The primary uses for a John Deere wheel loader are agricultural and general construction. However, with the right attachments, this compact wheel loader can be used year-round for a variety of projects. Wheel loaders can be used in road construction, materials hauling, landscaping, brush clearing, digging, and much more. John Deere’s Quik-Tatch™ system has been around for decades, so it’s possible to find attachments that date back many years that will still fit a new wheel loader.

Buying Guide

Factors to Consider When Choosing a Model
Size and horsepower are really the main considerations when buying a wheel loader from John Deere. It may be tempting to buy a smaller model initially because of the cost savings. However, if you plan to expand your business in the future and might need a more robust model, it might make sense to bite the bullet and purchase a larger one now. Remember that horsepower is about more than just speed on the road; it also affects how much you are able to lift and carry with a wheel loader.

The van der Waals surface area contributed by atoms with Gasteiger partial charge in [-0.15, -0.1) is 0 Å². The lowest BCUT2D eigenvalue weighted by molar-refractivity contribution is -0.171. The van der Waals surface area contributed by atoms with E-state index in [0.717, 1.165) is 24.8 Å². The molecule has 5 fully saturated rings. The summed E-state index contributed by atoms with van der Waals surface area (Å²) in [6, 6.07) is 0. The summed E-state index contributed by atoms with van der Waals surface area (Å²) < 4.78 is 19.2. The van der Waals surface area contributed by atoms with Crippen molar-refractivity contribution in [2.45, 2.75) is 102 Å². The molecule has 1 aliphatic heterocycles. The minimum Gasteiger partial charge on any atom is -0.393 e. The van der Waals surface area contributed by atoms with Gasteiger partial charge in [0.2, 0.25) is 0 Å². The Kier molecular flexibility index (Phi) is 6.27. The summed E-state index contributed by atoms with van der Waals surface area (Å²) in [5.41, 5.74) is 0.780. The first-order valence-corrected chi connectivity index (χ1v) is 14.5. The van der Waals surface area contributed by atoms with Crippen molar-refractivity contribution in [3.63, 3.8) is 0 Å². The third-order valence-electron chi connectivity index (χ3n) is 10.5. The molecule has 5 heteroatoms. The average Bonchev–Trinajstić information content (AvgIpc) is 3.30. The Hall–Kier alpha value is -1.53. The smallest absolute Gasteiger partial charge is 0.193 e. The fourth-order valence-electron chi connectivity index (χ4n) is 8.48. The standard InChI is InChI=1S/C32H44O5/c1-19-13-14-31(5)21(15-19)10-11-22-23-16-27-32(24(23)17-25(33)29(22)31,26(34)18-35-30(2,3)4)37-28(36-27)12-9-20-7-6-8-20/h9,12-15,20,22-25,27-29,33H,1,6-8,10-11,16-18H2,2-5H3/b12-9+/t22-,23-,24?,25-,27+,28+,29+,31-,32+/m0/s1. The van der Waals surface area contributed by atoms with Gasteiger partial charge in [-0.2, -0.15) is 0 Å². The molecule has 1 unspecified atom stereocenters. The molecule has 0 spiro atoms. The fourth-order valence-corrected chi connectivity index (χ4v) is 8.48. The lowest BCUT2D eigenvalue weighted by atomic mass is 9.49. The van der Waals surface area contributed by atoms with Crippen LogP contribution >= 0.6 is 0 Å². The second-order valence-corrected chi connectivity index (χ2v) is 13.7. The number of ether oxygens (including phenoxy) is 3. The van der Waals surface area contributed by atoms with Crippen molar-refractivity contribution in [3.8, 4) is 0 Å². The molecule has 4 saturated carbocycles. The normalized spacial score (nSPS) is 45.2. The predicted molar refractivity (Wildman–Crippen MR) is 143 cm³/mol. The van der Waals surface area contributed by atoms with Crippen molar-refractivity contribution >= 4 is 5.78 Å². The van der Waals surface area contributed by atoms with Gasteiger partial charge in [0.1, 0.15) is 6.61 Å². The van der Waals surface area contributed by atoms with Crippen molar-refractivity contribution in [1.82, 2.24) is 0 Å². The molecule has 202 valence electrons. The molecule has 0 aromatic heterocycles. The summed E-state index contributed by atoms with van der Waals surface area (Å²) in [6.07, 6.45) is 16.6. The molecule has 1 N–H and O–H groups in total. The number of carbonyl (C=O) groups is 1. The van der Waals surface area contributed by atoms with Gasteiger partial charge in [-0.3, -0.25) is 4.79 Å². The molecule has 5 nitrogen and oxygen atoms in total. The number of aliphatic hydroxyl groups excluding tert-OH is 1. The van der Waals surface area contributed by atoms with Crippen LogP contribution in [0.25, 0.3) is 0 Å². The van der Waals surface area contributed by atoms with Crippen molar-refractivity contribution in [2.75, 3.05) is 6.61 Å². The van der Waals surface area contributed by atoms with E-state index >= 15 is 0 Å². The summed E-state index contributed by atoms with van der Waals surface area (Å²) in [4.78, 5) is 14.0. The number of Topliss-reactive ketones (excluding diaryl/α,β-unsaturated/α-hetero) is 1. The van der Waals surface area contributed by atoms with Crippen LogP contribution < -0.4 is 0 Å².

New vs. Used Options
John Deere wheel loaders don’t depreciate a lot when they are properly maintained. It’s possible to find used versions from the early 1990s that still cost more than a used car. This speaks to the high quality of these machines. A used machine is also going to be cheaper to insure. A new wheel loader is likely to require less maintenance than a used one, so it will save you money on up-front costs. Keep in mind that there are many discontinued wheel loaders that are still on the market. This can make sourcing parts for a used wheel loader difficult sometimes, but not impossible.

Financing and Warranty Options
John Deere offers in-house financing, and approved dealers will usually rely on that when selling a new wheel loader. The warranty on a new John Deere wheel loader is generally 24 months so long as it is used for personal use by a private owner. For all other applications and uses, the warranty is 12 months on parts, drivetrains, and engines.

Maintenance and Care